Healthy Living Blog – Domestic Violence and Intimate Partner Violence (IPV) Awareness

Healthy Living Blog – Domestic Violence and Intimate Partner Violence (IPV) Awareness

October is National Domestic Violence Awareness Month. It’s a time to draw attention to the seriousness of domestic violence and to promote efforts to stop it. Domestic violence can affect people of any race, gender, sexuality, class, and religion. It happens within families living in the same household, friendships, and intimate relationships. Domestic violence includes physical, psychological, sexual, and economic abuse onto the victim.

Violence within intimate relationships is called intimate partner violence (IPV) and is under the umbrella of domestic violence. An “intimate partner” can be current or former spouses and dating partners. Women between the ages of 18-24 most commonly experience IPV. It’s important to understand that domestic violence and IPV can start early and continue throughout life, which is why it’s critical for young adults to know how to prevent violence.

How common is IPV? 

Sadly, IPV is common and affects millions of people in the U.S. per year.

  • About 1 in 4 women (25%) and 1 in 10 men (10%) have experienced IPV during their lifetime. This includes physical violence, sexual violence, and stalking by an intimate partner.
  • Over 43 million women and 38 million men experienced psychological aggression by an intimate partner in their lifetime.
  • Women are more likely than men to be victims of physical (32% of women) and sexual violence (16% of women).
  • Native American and Alaska Native women have the highest percentage of being victims to IPV.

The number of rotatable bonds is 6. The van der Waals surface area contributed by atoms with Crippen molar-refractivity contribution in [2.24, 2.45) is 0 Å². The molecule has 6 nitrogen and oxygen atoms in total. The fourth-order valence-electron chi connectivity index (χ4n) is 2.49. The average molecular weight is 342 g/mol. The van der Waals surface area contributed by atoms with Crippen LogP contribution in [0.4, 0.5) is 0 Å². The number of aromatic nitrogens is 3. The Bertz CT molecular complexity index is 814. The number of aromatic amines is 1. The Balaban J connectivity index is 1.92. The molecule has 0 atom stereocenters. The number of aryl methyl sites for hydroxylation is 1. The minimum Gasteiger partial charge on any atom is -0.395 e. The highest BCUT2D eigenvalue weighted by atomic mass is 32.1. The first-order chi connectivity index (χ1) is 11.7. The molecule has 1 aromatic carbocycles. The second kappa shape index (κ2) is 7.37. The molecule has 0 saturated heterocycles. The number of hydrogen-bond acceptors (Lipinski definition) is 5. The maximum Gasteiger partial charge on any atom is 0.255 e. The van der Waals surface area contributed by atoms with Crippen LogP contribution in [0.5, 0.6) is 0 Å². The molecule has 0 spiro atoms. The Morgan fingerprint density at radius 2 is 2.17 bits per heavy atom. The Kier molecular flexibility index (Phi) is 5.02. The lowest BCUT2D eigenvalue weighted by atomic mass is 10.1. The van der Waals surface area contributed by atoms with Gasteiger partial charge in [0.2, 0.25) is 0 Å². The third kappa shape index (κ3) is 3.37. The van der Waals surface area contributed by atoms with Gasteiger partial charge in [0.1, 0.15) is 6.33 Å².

• LGBTQ+ people have an increased risk of intimate partner violence, most especially lesbian, bisexual, and transgender women.

Warning signs of domestic abuse and IPV

If your partner:

  • Controls what you’re doing.
  • Goes through your belongings without permission or even destroys your stuff. This can include hiding or destroying your important documents such as your passport, Social Security card, or immigration papers.
  • Forces you to have sex.
  • Isolates you from others. They can prevent you from going to work or seeing your family and friends.
  • Threatens to hurt or is physically hurting you, your children, or your loved ones.
  • Blames you for their violent behavior.
  • Threatens to hurt themselves.
  • Threatens to call the authorities on you for imagined crimes.

For LGBTQ+ people, your partner may:

  • Threaten to “out you” to family, friends, and employers, especially if you have not told others about your sexual orientation or gender identity.
  • Tell you that the authorities won’t help someone who is LGBTQ+.
  • Force you to do sexual acts that “prove” your sexual orientation or gender identity.

How to get help

There are many community resources for domestic violence and IPV survivors in Santa Clara County.

At AACI, the Asian Women’s Home (AWH) provides a 24/7 emergency shelter and crisis hotline for domestic violence survivors. AWH is the only domestic violence shelter in Santa Clara County that focuses on the Pan-Asian community with staff who can speak various languages and dialects, though survivors of all ethnic backgrounds can access services, which include:

  • A 24-hour crisis and information hotline at (408) 975-2739.
  • A 24-hour emergency 10-bed shelter.
  • An online chat system through Safe Chat Silicon Valley: safechatsv.org 
  • Assistance through the San Jose Family Justice Center, located at the East San Jose location.
  • Comprehensive case management including housing assistance and other support services.

Preventing domestic violence and IPV 

Here are ways to help stop domestic violence:

  • Support a family member or friend if they are in an abusive relationship. This can include calling 911 if you see or hear violence or helping them create a safety plan.
  • Get 40-hour trained and volunteer at a local domestic violence shelter. We have opportunities for you at AACI Asian Women’s Home!
  • Advocate for anti-violence policies and programs. This can be at work and in community colleges and universities. It can also be at the local, state, and federal government levels so that violence can be prevented in the long-term.

Have questions or curious to learn more? Contact AACI Asian Women’s Home by calling our 24-hour hotline (408) 975-2739 and make an appointment to meet with a trained advocate.